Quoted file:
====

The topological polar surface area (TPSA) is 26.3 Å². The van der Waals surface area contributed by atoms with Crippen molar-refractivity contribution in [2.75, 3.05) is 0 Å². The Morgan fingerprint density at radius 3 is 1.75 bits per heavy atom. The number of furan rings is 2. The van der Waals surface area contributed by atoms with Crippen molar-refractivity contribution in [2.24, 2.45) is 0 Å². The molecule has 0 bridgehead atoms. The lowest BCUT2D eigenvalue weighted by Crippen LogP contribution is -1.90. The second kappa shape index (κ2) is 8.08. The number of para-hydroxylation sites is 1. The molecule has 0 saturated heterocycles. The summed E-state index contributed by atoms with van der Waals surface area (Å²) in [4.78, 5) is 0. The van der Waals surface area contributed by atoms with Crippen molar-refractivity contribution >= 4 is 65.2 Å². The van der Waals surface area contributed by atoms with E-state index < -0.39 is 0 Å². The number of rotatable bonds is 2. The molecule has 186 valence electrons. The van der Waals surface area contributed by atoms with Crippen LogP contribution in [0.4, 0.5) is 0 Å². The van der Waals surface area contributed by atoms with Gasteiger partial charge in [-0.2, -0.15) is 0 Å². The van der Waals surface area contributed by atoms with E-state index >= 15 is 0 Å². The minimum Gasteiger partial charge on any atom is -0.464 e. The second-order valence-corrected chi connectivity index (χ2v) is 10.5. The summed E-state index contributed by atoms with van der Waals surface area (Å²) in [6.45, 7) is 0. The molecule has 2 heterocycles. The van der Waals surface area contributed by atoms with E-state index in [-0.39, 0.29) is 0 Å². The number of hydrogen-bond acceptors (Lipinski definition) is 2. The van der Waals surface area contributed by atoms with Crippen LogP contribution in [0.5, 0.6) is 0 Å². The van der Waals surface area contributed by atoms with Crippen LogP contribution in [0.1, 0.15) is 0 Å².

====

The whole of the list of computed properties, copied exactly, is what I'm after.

The topological polar surface area (TPSA) is 26.3 Å². The van der Waals surface area contributed by atoms with Crippen molar-refractivity contribution in [2.75, 3.05) is 0 Å². The Morgan fingerprint density at radius 3 is 1.75 bits per heavy atom. The number of furan rings is 2. The van der Waals surface area contributed by atoms with Crippen molar-refractivity contribution in [2.24, 2.45) is 0 Å². The molecule has 0 bridgehead atoms. The lowest BCUT2D eigenvalue weighted by Crippen LogP contribution is -1.90. The second kappa shape index (κ2) is 8.08. The number of para-hydroxylation sites is 1. The molecule has 0 saturated heterocycles. The summed E-state index contributed by atoms with van der Waals surface area (Å²) in [4.78, 5) is 0. The van der Waals surface area contributed by atoms with Crippen molar-refractivity contribution >= 4 is 65.2 Å². The van der Waals surface area contributed by atoms with E-state index < -0.39 is 0 Å². The number of rotatable bonds is 2. The molecule has 186 valence electrons. The van der Waals surface area contributed by atoms with Crippen LogP contribution in [0.4, 0.5) is 0 Å². The van der Waals surface area contributed by atoms with Gasteiger partial charge in [-0.2, -0.15) is 0 Å². The van der Waals surface area contributed by atoms with E-state index >= 15 is 0 Å². The minimum Gasteiger partial charge on any atom is -0.464 e. The second-order valence-corrected chi connectivity index (χ2v) is 10.5. The summed E-state index contributed by atoms with van der Waals surface area (Å²) in [6.45, 7) is 0. The molecule has 2 heterocycles. The van der Waals surface area contributed by atoms with E-state index in [-0.39, 0.29) is 0 Å². The number of hydrogen-bond acceptors (Lipinski definition) is 2. The van der Waals surface area contributed by atoms with Crippen LogP contribution in [0.5, 0.6) is 0 Å². The van der Waals surface area contributed by atoms with Crippen LogP contribution in [0.1, 0.15) is 0 Å².